We’ve had an endless series of products whose ingredients have been cheapened in order to maintain the price. Consumers won’t be able to taste the difference, the theory goes. So, as the horse-meat lasagna scandal in Europe is spiraling beautifully out of control, we’re now getting hit where it hurts: Maker’s Mark is watering down its bourbon.
Hasbro, second largest toymaker in the US, confessed it would miss revenue estimates. Christmas wasn’t kind. Despite “double digit growth” in emerging markets, revenues fell by 2% for 2012 and by 3.8% for the quarter. Other corporations are in a similar predicament. But substantive inflation would have covered it up—not that the Fed hasn't been trying.
Especially of CEOs who parachute into the executive office. Wall Street's knee-jerk reaction can be phenomenal. Citigroup’s massacre of 11,000 souls caused its stock to jump. But the same day, we learn that wages adjusted for inflation dropped 1.4% in the third quarter—a continuation of 12 years of declines that has hollowed out the middle class, pushed people into the lower classes, and devastated the poor.
The inexplicable American consumer, the strongest creature out there that no one has been able to subdue yet, has come to grips with a new reality, euphemistically called “New Normal,” though it isn’t normal by any means, but dismal. Feeling more upbeat, they nudged up the Consumer Confidence Index to a level not seen since February 2008—a level that caused people to tear their hair out at the time.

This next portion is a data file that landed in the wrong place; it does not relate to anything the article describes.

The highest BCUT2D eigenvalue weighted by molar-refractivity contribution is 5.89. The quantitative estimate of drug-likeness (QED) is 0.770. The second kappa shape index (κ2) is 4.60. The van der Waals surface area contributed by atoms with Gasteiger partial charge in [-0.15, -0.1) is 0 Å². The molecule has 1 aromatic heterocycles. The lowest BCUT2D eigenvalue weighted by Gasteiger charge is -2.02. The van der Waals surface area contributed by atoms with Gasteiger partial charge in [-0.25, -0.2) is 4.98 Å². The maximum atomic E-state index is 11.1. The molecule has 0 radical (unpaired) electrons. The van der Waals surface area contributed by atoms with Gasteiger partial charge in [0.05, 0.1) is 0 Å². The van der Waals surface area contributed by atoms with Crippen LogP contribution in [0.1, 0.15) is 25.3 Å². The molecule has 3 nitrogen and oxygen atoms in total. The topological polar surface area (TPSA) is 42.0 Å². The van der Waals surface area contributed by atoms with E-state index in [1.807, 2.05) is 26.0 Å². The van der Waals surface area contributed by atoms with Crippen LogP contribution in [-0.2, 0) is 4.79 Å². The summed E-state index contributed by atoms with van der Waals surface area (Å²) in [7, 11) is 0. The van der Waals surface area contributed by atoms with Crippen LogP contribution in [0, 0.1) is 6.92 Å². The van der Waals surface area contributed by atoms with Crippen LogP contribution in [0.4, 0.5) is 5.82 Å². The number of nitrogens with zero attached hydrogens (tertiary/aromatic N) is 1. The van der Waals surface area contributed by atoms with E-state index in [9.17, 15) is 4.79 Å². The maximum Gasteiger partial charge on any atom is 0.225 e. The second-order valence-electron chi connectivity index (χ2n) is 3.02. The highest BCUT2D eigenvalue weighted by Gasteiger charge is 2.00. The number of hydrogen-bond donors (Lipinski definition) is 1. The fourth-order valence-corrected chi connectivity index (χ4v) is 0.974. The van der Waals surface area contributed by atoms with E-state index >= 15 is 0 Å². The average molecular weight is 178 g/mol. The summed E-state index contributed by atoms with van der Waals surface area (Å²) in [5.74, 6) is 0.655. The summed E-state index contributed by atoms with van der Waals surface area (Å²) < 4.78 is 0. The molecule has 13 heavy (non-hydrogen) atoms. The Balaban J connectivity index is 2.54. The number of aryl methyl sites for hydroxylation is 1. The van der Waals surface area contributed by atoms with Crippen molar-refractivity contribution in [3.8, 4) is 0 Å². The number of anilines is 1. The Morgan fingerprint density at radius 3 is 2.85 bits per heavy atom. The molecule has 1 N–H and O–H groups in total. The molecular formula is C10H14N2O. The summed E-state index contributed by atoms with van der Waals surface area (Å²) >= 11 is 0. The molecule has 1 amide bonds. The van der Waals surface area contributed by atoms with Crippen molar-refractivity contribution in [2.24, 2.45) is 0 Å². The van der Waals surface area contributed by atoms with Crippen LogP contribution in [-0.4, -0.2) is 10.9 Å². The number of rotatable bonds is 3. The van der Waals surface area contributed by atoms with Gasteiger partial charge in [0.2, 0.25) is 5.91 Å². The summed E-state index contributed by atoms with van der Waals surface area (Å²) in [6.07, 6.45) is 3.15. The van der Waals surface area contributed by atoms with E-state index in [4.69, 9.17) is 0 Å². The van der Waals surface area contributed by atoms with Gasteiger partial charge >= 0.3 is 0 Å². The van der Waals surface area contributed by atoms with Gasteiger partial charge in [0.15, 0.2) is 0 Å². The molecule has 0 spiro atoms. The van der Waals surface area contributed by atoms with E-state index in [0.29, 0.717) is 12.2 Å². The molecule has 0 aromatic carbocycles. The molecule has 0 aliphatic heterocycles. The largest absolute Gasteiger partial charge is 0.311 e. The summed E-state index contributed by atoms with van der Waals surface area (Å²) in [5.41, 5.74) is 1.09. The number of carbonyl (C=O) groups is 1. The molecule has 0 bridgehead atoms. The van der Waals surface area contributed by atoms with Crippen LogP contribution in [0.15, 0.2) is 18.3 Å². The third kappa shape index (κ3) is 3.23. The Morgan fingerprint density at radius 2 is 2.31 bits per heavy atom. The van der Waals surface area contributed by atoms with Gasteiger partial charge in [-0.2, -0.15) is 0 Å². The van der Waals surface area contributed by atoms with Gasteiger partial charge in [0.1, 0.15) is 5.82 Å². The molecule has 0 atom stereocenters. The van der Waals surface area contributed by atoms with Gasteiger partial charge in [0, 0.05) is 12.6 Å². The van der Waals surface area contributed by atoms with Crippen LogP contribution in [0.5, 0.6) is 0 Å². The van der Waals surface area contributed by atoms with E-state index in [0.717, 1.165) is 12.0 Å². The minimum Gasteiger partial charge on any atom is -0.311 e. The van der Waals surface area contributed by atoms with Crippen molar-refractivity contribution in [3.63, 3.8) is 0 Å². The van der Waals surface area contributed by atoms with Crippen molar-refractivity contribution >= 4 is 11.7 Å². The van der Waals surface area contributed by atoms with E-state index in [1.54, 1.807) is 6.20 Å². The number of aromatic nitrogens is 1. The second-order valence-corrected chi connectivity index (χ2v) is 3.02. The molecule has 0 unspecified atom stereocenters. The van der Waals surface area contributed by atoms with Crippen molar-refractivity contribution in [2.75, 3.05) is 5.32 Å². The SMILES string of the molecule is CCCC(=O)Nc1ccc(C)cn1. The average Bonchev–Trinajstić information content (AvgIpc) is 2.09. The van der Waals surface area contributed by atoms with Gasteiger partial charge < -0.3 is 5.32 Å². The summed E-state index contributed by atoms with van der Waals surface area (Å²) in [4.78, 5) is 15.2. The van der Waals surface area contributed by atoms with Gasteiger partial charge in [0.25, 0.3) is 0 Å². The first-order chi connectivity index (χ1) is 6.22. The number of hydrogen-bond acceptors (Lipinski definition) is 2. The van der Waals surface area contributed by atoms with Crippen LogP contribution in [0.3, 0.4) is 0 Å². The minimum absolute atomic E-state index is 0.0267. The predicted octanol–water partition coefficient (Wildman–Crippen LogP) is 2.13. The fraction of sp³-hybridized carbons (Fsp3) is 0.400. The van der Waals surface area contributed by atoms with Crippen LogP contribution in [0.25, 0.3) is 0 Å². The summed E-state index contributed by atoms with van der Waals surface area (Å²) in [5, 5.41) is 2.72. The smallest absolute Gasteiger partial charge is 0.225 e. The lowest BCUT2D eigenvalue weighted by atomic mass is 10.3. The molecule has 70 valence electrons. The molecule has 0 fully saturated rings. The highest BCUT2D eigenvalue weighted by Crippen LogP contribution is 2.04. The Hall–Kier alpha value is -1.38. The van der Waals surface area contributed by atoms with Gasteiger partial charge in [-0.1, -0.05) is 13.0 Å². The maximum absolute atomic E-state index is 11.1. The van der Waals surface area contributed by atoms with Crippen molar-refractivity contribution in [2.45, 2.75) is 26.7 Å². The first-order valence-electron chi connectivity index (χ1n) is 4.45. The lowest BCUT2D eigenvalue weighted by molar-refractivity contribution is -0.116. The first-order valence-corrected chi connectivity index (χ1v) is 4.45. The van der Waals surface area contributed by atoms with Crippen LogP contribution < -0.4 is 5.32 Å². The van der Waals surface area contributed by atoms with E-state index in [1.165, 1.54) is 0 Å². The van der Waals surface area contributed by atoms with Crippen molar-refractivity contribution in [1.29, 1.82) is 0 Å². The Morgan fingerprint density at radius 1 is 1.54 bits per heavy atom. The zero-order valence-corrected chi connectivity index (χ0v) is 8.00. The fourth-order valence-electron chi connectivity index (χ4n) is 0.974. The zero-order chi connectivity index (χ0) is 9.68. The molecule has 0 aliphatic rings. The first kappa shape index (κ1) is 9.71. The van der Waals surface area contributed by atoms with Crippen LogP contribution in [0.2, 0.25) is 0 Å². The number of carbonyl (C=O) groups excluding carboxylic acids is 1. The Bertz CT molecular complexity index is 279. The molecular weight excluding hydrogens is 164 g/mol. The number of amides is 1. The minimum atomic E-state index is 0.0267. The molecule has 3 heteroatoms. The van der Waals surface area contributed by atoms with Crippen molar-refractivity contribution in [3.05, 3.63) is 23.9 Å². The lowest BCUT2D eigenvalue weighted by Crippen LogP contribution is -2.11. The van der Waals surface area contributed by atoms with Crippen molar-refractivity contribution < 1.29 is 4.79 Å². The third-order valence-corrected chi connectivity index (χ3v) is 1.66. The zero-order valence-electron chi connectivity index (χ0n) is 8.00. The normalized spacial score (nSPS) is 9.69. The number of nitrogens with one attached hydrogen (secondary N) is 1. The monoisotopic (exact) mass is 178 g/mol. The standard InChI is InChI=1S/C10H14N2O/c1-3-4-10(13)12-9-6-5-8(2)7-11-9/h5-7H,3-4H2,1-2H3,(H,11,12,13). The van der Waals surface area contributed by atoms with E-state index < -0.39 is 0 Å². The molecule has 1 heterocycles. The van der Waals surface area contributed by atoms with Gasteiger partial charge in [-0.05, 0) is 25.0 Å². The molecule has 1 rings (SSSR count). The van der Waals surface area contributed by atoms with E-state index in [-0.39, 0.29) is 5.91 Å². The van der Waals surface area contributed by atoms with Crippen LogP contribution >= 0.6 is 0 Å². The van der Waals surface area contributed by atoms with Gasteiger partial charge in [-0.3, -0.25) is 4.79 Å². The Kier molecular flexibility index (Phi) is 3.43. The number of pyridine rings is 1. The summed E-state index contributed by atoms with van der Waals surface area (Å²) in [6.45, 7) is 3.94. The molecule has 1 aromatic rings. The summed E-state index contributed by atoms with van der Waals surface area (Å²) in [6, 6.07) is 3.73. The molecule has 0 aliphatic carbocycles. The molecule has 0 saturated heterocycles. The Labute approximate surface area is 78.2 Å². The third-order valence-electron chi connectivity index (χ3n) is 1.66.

Contributed by Marin Katusa, Casey Research. In the third century, greed got the best of Rome's emperors. One emperor after another reduced the amount of precious metal in each denarius until the coins contained almost no silver whatsoever. The world's first experience with currency debasement and hyperinflation. It led to social upheaval and violence. To be repeated many times over. And then there's Iran.
Contributed by Lee Adler, The Wall Street Examiner. Retail Sales rose by 1.1% in September (month to month) and 5.4% annually. Those are seasonally adjusted idealized estimates. Neither figure is adjusted for inflation. The median forecast of economists was for a gain of 0.7%. As usual, they had mostly extrapolated the prior month’s gain. And as usual, their forecast was wrong by a wide margin.
Contributed by Casey Research. There's a belief among certain economists that if the government takes a more active role in the economy, the social outcome can be improved. Dr. Lacy Hunt, executive VP of Hoisington Investment Management, says it's a false belief… and he has proof to back it up. An unprecedented buildup of debt, he shows, can only lead to one outcome: a drop in Americans' standard of living.